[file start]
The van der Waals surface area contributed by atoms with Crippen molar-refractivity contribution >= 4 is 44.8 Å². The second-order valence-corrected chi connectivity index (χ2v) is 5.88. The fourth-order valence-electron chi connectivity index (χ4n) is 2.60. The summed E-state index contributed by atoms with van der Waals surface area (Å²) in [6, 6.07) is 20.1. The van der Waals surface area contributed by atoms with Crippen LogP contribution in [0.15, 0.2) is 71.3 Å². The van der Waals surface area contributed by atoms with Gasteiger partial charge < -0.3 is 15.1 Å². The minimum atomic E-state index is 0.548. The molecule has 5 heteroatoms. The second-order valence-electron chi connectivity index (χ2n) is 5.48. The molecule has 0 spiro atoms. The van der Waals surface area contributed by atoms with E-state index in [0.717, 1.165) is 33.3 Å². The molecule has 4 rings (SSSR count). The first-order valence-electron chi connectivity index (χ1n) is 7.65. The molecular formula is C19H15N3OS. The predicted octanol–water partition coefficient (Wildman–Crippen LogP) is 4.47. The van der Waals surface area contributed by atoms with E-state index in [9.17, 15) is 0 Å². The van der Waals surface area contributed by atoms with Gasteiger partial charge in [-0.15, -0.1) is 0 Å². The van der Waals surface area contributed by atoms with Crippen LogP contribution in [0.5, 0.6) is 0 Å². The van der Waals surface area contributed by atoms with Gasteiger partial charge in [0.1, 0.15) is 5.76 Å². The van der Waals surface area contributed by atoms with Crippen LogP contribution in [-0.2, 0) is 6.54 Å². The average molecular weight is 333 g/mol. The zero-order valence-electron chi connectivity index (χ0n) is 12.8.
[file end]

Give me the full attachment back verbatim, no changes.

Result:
The van der Waals surface area contributed by atoms with Crippen molar-refractivity contribution >= 4 is 44.8 Å². The second-order valence-corrected chi connectivity index (χ2v) is 5.88. The fourth-order valence-electron chi connectivity index (χ4n) is 2.60. The summed E-state index contributed by atoms with van der Waals surface area (Å²) in [6, 6.07) is 20.1. The van der Waals surface area contributed by atoms with Crippen LogP contribution in [0.15, 0.2) is 71.3 Å². The van der Waals surface area contributed by atoms with Gasteiger partial charge < -0.3 is 15.1 Å². The minimum atomic E-state index is 0.548. The molecule has 5 heteroatoms. The second-order valence-electron chi connectivity index (χ2n) is 5.48. The molecule has 0 spiro atoms. The van der Waals surface area contributed by atoms with E-state index in [0.717, 1.165) is 33.3 Å². The molecule has 4 rings (SSSR count). The first-order valence-electron chi connectivity index (χ1n) is 7.65. The molecular formula is C19H15N3OS. The predicted octanol–water partition coefficient (Wildman–Crippen LogP) is 4.47. The van der Waals surface area contributed by atoms with E-state index in [9.17, 15) is 0 Å². The van der Waals surface area contributed by atoms with Gasteiger partial charge in [-0.15, -0.1) is 0 Å². The van der Waals surface area contributed by atoms with Crippen LogP contribution in [0.5, 0.6) is 0 Å². The van der Waals surface area contributed by atoms with Gasteiger partial charge in [0.1, 0.15) is 5.76 Å². The van der Waals surface area contributed by atoms with Crippen LogP contribution in [-0.2, 0) is 6.54 Å². The average molecular weight is 333 g/mol. The zero-order valence-electron chi connectivity index (χ0n) is 12.8.